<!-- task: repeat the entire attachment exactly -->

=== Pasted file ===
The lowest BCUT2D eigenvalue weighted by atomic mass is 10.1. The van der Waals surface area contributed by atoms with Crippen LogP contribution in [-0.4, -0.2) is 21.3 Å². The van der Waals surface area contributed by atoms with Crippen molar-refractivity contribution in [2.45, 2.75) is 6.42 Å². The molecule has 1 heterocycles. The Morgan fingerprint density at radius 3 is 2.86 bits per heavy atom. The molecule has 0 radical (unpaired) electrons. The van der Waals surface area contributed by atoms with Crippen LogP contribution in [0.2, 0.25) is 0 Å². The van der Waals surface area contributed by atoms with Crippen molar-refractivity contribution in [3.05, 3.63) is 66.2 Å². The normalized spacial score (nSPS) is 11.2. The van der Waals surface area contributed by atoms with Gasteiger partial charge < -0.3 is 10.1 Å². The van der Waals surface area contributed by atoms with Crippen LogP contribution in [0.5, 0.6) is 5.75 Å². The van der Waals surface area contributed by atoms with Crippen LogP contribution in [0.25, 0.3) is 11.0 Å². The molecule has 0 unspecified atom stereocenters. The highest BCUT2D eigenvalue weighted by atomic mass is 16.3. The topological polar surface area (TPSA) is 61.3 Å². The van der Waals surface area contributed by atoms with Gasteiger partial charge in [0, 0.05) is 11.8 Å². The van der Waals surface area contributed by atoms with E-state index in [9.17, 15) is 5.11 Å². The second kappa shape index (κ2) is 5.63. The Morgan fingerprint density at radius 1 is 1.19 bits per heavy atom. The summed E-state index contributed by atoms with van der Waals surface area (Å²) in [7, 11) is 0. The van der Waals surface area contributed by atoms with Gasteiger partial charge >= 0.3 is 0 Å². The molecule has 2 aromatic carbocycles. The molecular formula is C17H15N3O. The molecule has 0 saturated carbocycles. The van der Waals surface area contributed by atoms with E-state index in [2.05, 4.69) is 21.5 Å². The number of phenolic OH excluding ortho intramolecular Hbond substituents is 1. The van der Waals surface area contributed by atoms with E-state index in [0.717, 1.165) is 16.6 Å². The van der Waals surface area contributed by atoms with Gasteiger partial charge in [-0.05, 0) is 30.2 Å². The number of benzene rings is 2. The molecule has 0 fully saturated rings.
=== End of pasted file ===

The lowest BCUT2D eigenvalue weighted by atomic mass is 10.1. The van der Waals surface area contributed by atoms with Crippen LogP contribution in [-0.4, -0.2) is 21.3 Å². The van der Waals surface area contributed by atoms with Crippen molar-refractivity contribution in [2.45, 2.75) is 6.42 Å². The molecule has 1 heterocycles. The Morgan fingerprint density at radius 3 is 2.86 bits per heavy atom. The molecule has 0 radical (unpaired) electrons. The van der Waals surface area contributed by atoms with Crippen LogP contribution in [0.2, 0.25) is 0 Å². The van der Waals surface area contributed by atoms with Crippen molar-refractivity contribution in [3.05, 3.63) is 66.2 Å². The normalized spacial score (nSPS) is 11.2. The van der Waals surface area contributed by atoms with Gasteiger partial charge < -0.3 is 10.1 Å². The van der Waals surface area contributed by atoms with Crippen LogP contribution in [0.5, 0.6) is 5.75 Å². The van der Waals surface area contributed by atoms with Crippen LogP contribution in [0.25, 0.3) is 11.0 Å². The molecule has 0 unspecified atom stereocenters. The highest BCUT2D eigenvalue weighted by atomic mass is 16.3. The topological polar surface area (TPSA) is 61.3 Å². The van der Waals surface area contributed by atoms with Gasteiger partial charge in [0, 0.05) is 11.8 Å². The van der Waals surface area contributed by atoms with E-state index in [9.17, 15) is 5.11 Å². The second kappa shape index (κ2) is 5.63. The Morgan fingerprint density at radius 1 is 1.19 bits per heavy atom. The summed E-state index contributed by atoms with van der Waals surface area (Å²) in [7, 11) is 0. The van der Waals surface area contributed by atoms with Gasteiger partial charge >= 0.3 is 0 Å². The molecule has 2 aromatic carbocycles. The molecular formula is C17H15N3O. The molecule has 0 saturated carbocycles. The van der Waals surface area contributed by atoms with E-state index in [2.05, 4.69) is 21.5 Å². The number of phenolic OH excluding ortho intramolecular Hbond substituents is 1. The van der Waals surface area contributed by atoms with E-state index in [0.717, 1.165) is 16.6 Å². The van der Waals surface area contributed by atoms with Gasteiger partial charge in [-0.05, 0) is 30.2 Å². The number of benzene rings is 2. The molecule has 0 fully saturated rings.